Nerdy, I know, to have noticed it. But, interesting. A primordial opinion.

Sunday, October 23, 2005

Mis-integration

I love the logic at work behind Jennifer and Kevin McCoy's How I Learned (1-4); I love the work it does.

Of course, the piece works best in its own fields of engagement (art, galleries, television, popular culture, how-to manuals, &c.). But reading it opportunistically (tactically), I think this is a logic that might be borrowed to good effect in academic work. A lot of academic work uses a similar logic of dis-integration (deconstruction is probably the best known of these, but much theory, I'd say, is dis-integrative). But I can't think of any that employs, subsequent to the dis-integrative act, such an orthongonal and productive strategy of re-integration, rendered as mis-integration.

Doesn't it seem to you that the various How To compilations that Jennifer and Kevin McCoy assemble (HOW TO FEEL ANGUISH, HOW TO SPEAK IN APHORISMS, HOW TO APPRECIATE PEACEFUL MUSIC, HOW TO BE DISSAPPOINTED, HOW TO BE EVIL, HOW TO BE OBSERVANT) were there in the original Kung Fu series all along? Isn't playful mis-integration a form of criticism? I also like it as an alternative to what Eve Sedgwick calls paranoid reading, which she identifies as the most common critical tactic of academic work, which basically turns on an act of revelation (...you think it works like this, it actually works like this...). If How I Learned (1-4) is an act of revelation, it's an extremely perverse one.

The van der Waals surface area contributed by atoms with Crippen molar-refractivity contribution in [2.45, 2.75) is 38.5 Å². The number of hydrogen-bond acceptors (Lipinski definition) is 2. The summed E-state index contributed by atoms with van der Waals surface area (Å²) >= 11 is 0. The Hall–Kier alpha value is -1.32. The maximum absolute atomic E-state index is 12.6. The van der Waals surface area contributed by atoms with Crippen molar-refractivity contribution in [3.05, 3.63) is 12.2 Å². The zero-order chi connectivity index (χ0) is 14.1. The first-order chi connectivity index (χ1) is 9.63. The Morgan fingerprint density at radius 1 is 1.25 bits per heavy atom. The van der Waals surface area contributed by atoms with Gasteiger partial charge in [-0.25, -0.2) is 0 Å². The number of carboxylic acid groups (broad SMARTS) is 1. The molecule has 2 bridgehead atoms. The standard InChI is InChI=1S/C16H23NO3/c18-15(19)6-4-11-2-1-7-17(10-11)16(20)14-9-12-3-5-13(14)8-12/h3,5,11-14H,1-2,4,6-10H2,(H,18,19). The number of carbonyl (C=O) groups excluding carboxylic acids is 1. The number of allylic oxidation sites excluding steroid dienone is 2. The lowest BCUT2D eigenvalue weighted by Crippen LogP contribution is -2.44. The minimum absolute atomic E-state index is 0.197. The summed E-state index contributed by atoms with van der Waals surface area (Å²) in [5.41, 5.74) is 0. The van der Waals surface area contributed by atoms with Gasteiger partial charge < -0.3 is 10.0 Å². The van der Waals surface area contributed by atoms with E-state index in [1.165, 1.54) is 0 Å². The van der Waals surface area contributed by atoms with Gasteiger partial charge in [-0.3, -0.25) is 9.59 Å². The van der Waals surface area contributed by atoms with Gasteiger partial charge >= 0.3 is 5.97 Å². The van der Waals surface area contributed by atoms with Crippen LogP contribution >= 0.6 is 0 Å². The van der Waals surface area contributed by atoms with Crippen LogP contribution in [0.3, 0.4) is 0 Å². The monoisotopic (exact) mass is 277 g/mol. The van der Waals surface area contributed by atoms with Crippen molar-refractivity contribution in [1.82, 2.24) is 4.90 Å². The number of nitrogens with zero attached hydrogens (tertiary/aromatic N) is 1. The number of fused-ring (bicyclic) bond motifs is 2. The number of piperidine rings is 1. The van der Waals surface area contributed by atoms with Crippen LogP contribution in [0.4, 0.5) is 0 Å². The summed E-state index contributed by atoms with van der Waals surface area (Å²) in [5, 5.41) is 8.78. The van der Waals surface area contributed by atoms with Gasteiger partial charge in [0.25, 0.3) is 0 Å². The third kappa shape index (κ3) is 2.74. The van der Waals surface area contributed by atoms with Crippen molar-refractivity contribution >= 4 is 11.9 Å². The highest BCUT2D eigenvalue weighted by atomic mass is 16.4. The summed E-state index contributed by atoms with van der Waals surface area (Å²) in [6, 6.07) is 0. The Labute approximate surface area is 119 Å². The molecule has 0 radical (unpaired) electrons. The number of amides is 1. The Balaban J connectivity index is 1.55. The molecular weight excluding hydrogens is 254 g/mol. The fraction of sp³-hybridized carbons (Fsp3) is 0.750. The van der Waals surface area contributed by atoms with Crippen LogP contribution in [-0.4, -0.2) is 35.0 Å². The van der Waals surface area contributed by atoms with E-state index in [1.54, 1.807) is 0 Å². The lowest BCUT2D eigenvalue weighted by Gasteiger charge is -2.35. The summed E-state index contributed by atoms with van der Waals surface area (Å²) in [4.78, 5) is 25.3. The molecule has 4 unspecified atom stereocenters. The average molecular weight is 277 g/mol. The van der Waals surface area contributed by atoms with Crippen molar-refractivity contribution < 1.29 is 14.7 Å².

[As I have so many times, I lean here on the exquisite eye of Thomson and Craighead and the exquisite curatorship of Sarah Cook.]

Thursday, September 22, 2005

Chicago Touchdown

So far it feels like a continuation of my recent work (classes start next week):

1. "The Intimate Public Sphere"
Instructor: Berlant, Lauren
Public sphere and feminist/queer theory have opened up critical strategies for thinking about the cultural politics of adaptation and transgression in the development of collective identifications. The first half of the course will track these two trajectories using US "women's culture" as its main historical scene: here, the course provides an arena for studying the aesthetic production and imagination of subjects in everyday life, the "ordinary," the capitalist and political spheres. The second half will focus on the articulation of sex and politics in everyday and mass institutions of intimacy. We will begin by reading Uncle Tom's Cabin and will move through suffrage and into modern and contemporary elaborations of this structure, focusing on melodrama and comedy. Seminar paper and presentation required.

2. "Public and Private in Modern Europe 1"
Instructor: Goldstein, Jan